Bittersweet beautiful days.

Patrick returns to work next week, and I will miss him so much when he is gone. The past week, Milla’s first week of life, only reminds me how much I love my husband. Despite any disagreement or passionate discussion we might have about everything from Kierkegaard to raising children, he is the only man made just for me, like the Liz Phair song “Favorite”, it just feels right.

A beautiful, bittersweet week it has been. Beautiful because we welcomed Milla into our family and bittersweet because, a few days ago, we learned that Milla has neonatal congenital hypothyroidism. One phone call from our pediatrician’s office turned the lightness of engorged breasts and baby banter to the heaviness of health problems. Our joy is tempered by concern and uncertainty. We are fortunate that newborn screening caught Milla’s extremely high TSH level (over 400) early enough to begin treatment, but we still do not know how this has affected or will affect her development.

I’ve kept checklists running through my head, checklists I revisit as I watch her precious little gas grimaces following a rigorous nursing session. (She is my first barracuda.) We know that her condition is severe enough to warrant immediate medication with thyroid hormone. How do all the lists and symptoms apply to little Milla? What do the numbers mean? What are the physicians trying to tell us when they wrinkle their foreheads and move on to the next question? What should we hope for and what should we just accept? I can’t find any answers so I return to the comfort of checklists.

Infants with severe hypothyroidism often have a distinctive appearance. Symptoms may include:

  • Puffy-appearing face – Yes, Milla looks puffy.
  • Dull look – Is this truly a medical description?
  • Thick, protruding tongue – No. That would indicate a misplaced thyroid and it seems fairly clear that Milla is missing a thyroid altogether.

This appearance usually develops as the disease gets worse. The child may also have:

  • Dry, brittle hair – Milla’s hair is so soft, rich, and dark.
  • Low hairline – Perhaps, but Micah had a low hairline as well.
  • Jaundice – Milla does have jaundice, but not enough to warrant any heel pricks from the doctors or nurses.
  • Poor feeding – She is a wonderful nurser with a voracious appetite. In fact, she already regained the 5 ounces she lost in the hospital plus 2 more.
  • Choking episodes – No comment.
  • Lack of muscle tone (floppy infant) – Not according to our pediatrician.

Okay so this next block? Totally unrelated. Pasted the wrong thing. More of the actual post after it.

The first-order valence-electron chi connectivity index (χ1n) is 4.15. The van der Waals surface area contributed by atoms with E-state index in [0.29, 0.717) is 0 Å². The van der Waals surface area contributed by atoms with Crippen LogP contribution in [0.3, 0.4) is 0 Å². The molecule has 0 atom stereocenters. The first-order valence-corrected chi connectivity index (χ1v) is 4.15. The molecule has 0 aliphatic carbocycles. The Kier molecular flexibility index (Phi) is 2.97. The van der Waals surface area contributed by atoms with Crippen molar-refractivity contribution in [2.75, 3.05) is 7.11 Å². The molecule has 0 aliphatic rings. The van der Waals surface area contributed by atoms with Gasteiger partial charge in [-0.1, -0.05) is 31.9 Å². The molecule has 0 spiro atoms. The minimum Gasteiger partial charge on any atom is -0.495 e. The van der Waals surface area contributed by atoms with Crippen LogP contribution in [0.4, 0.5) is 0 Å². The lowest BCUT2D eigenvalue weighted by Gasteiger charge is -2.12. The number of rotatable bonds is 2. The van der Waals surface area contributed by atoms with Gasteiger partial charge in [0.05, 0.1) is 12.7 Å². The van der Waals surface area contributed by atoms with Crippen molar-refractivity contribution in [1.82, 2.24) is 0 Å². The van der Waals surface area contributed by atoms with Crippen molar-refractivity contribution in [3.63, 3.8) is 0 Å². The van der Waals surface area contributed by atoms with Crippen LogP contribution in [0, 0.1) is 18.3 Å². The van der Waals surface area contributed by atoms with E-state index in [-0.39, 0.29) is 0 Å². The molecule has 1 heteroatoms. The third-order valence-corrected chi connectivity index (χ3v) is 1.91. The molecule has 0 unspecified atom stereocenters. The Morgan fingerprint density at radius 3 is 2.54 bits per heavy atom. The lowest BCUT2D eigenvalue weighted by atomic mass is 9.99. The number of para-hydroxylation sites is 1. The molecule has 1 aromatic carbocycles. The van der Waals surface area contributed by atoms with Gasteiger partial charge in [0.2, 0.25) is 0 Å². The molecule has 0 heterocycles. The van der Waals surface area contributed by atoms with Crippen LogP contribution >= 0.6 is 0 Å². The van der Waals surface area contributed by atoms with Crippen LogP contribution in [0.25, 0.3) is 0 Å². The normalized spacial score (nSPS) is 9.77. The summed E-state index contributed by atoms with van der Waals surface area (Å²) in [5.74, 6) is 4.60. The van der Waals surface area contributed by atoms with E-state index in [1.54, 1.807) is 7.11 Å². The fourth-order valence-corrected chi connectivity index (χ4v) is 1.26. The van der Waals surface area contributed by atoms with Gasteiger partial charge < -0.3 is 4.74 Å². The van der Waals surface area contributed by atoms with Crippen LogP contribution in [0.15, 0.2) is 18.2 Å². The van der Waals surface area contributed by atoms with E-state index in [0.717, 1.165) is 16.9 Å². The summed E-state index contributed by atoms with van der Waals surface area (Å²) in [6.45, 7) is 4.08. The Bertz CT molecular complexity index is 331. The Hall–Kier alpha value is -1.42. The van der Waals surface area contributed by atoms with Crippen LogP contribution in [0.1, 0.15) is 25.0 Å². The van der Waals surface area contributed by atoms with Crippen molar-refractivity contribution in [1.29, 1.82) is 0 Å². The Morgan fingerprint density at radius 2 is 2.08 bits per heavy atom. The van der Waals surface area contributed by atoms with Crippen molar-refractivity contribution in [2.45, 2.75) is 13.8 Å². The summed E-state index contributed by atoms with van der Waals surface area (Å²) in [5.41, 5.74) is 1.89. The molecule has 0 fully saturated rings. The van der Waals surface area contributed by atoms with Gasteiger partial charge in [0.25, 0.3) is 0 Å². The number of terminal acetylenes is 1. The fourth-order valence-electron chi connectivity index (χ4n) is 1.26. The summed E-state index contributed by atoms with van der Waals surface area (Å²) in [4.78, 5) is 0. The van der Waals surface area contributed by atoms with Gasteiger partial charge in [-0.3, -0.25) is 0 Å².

• Constipation – She was constipated for an afternoon a few days ago, but has been regular since.
  • Sleepiness – Yes.
  • Sluggishness – Yes.
  • Short stature – She shares the same height stats as Micah.

Early diagnosis is very important. Most of the effects of hypothyroidism are easily reversible. Replacement therapy with thyroxine is the standard treatment of hypothyroidism. Once medication starts, thyroid blood tests are regularly done to make sure levels are within a normal range.

Milla received her first dose of thyroxine yesterday and her second dose this morning.

Hypothyroidism in the newborn may be caused by:

  • A missing or abnormally developed thyroid gland
  • Pituitary gland’s failure to stimulate the thyroid
  • Defective or abnormal formation of thyroid hormones

Incomplete development of the thyroid is the most common defect and occurs in about 1 out of every 3,000 births. Girls are affected twice as often than boys.

We suspect from the suggestions and coded speak of the medical establishment that Milla is missing a thyroid gland. There is no history of missing or broken thyroids in either of our families.

Very early diagnosis generally results in a good outcome. Newborns diagnosed and treated in the first month or so generally develop normal intelligence.

Untreated, mild hypothyroidism can lead to severe mental retardation and growth retardation. Critical development of the nervous system takes place in the first few months after birth. Thyroid hormone deficiency may cause irreversible damage.

We are hoping for the “good outcome”, but we are also accepting the fact that we may not know for sure what such an outcome means. What we do know, however, is that our family will continue to blossom in its own, wildflowery way and we are overwhelmed with happiness in celebrating the one-week birthday of our littlest munchkin.

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